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Friday, June 5, 2020

Cayenne Pepper - and Black Pepper - for Wound Healing

**DISCLAIMER -- For severe wounds, and/or if you have haemophilia or are on blood thinners, do seek immediate medical attention instead and do not attempt to remedy the situation yourself.**

In the simple first-aid kit I've had in my car, I've always included a sealed bottle of cayenne pepper.  Why, perhaps you're asking?  Years ago I read the book The Health Benefits of Cayenne by John Heinerman, in which he described the practice of applying cayenne pepper to minor wounds to accelerate the clotting process, minimize the risk of infection (as cayenne is highly anti-bacterial) and generally help the wound heal faster.  This methodology was further sold to me on occasions when I had a cut which was bleeding inconveniently, and I wished for it to "close up" sooner.  I sprinkled cayenne pepper liberally on the cut, and sure enough, the bleeding stopped very promptly.  Applying this to minor wounds, over repeated occurrences, was more than enough for me to establish its efficacy as a safe natural wound dressing.

More recently, I learned of another very common spice which is, apparently, surprisingly at least as effective as cayenne for the accelerated healing of minor wounds -- if not even more potent in this capacity than cayenne.  And this spice would be none other than ordinary black pepper.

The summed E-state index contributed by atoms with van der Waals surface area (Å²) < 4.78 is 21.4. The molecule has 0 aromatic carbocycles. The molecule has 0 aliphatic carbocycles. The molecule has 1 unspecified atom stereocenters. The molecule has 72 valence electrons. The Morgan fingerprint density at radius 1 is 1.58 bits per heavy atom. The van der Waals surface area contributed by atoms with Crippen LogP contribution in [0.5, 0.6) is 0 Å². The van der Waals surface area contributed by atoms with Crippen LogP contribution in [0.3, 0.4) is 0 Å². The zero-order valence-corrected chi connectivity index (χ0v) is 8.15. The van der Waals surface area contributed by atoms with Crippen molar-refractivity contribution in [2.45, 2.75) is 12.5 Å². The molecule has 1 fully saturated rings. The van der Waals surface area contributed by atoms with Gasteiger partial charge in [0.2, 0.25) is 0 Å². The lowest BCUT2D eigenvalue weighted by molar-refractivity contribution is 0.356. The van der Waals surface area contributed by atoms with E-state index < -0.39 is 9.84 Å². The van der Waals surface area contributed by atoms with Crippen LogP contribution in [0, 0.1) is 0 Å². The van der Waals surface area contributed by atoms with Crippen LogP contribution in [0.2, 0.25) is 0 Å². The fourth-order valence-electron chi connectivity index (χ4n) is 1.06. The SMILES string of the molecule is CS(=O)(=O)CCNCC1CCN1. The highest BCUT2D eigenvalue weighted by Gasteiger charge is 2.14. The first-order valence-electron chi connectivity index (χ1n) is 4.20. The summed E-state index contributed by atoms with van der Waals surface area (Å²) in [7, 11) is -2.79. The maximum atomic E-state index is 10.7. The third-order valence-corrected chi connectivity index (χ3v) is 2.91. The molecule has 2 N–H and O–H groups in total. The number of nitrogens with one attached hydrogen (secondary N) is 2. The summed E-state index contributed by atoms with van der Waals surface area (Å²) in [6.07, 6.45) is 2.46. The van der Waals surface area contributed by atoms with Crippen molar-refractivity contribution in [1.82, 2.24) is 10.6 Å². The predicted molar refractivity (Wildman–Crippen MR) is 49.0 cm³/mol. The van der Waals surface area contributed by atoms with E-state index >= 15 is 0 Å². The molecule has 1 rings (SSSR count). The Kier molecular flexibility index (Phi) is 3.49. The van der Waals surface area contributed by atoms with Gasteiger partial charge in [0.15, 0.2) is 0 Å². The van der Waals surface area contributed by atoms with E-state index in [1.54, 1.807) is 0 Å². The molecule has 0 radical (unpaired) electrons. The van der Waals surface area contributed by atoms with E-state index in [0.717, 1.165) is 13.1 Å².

There was a paper published back in 2014 in the UK Journal of Pharmaceutical and Biosciences by Chin Mee Wong and Jing Jing Ling entitled, "In Vitro Study of Wound Healing Potential in Black Pepper (Piper nigrum L.)"  Go here if you wish to read the full paper.  The authors mention therein, regarding black pepper, that:

"It also has vast medical potentials that are often being overlooked. For centuries, black pepper remains as a traditional cure for minor cut and wound. It is known to disinfect the wound and stimulates blood coagulation, and scab formation. Black pepper not only disinfects the injury and seals the wound, but it also helps the wound to heal faster and lessens the chances of scars as well."

The paper concludes with acknowledgement of the need for further studies to isolate the active components from black pepper which make it so effective for wound healing.  But indeed, their research indicates its effectiveness is far more than purely anecdotal.

Perhaps I will have to "upgrade" my first aid kit, and instead of including just pure cayenne pepper, it might be even better to use, say, a 50/50 mixture of cayenne and black pepper...for the best of both worlds!

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